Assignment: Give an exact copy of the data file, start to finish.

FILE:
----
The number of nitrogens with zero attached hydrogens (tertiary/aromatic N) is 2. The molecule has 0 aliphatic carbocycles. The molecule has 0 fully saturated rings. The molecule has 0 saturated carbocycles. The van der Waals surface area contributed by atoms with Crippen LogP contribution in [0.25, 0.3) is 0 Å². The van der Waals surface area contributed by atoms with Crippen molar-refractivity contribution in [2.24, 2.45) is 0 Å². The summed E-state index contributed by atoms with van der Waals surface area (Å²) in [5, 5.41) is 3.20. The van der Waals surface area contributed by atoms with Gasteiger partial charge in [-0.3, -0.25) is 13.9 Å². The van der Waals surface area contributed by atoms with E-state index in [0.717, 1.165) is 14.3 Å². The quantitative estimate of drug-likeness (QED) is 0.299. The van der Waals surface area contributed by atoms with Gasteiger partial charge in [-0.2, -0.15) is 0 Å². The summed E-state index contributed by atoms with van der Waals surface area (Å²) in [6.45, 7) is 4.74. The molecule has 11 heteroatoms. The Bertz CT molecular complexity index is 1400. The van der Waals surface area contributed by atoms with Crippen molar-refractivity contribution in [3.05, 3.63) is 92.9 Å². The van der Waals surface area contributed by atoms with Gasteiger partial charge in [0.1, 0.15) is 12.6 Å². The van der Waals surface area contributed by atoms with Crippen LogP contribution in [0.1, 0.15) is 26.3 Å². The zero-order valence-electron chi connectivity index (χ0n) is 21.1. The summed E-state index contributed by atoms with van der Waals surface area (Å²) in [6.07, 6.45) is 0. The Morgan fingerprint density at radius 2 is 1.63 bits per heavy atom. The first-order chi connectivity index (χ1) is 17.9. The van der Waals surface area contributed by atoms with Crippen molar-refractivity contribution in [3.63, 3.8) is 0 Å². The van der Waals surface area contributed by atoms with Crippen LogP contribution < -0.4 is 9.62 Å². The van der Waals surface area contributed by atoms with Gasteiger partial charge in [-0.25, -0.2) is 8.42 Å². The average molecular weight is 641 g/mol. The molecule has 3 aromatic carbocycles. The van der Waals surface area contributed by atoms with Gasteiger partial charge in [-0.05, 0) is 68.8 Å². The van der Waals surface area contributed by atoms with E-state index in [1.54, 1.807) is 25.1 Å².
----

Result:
The number of nitrogens with zero attached hydrogens (tertiary/aromatic N) is 2. The molecule has 0 aliphatic carbocycles. The molecule has 0 fully saturated rings. The molecule has 0 saturated carbocycles. The van der Waals surface area contributed by atoms with Crippen LogP contribution in [0.25, 0.3) is 0 Å². The van der Waals surface area contributed by atoms with Crippen molar-refractivity contribution in [2.24, 2.45) is 0 Å². The summed E-state index contributed by atoms with van der Waals surface area (Å²) in [5, 5.41) is 3.20. The van der Waals surface area contributed by atoms with Gasteiger partial charge in [-0.3, -0.25) is 13.9 Å². The van der Waals surface area contributed by atoms with E-state index in [0.717, 1.165) is 14.3 Å². The quantitative estimate of drug-likeness (QED) is 0.299. The van der Waals surface area contributed by atoms with Gasteiger partial charge in [-0.2, -0.15) is 0 Å². The summed E-state index contributed by atoms with van der Waals surface area (Å²) in [6.45, 7) is 4.74. The molecule has 11 heteroatoms. The Bertz CT molecular complexity index is 1400. The van der Waals surface area contributed by atoms with Crippen molar-refractivity contribution in [3.05, 3.63) is 92.9 Å². The van der Waals surface area contributed by atoms with Gasteiger partial charge in [0.1, 0.15) is 12.6 Å². The van der Waals surface area contributed by atoms with Crippen LogP contribution in [0.1, 0.15) is 26.3 Å². The zero-order valence-electron chi connectivity index (χ0n) is 21.1. The summed E-state index contributed by atoms with van der Waals surface area (Å²) in [6.07, 6.45) is 0. The Morgan fingerprint density at radius 2 is 1.63 bits per heavy atom. The first-order chi connectivity index (χ1) is 17.9. The van der Waals surface area contributed by atoms with Crippen molar-refractivity contribution in [3.63, 3.8) is 0 Å². The van der Waals surface area contributed by atoms with Crippen LogP contribution < -0.4 is 9.62 Å². The van der Waals surface area contributed by atoms with Gasteiger partial charge in [-0.25, -0.2) is 8.42 Å². The average molecular weight is 641 g/mol. The molecule has 3 aromatic carbocycles. The van der Waals surface area contributed by atoms with Gasteiger partial charge in [-0.05, 0) is 68.8 Å². The van der Waals surface area contributed by atoms with E-state index in [1.54, 1.807) is 25.1 Å².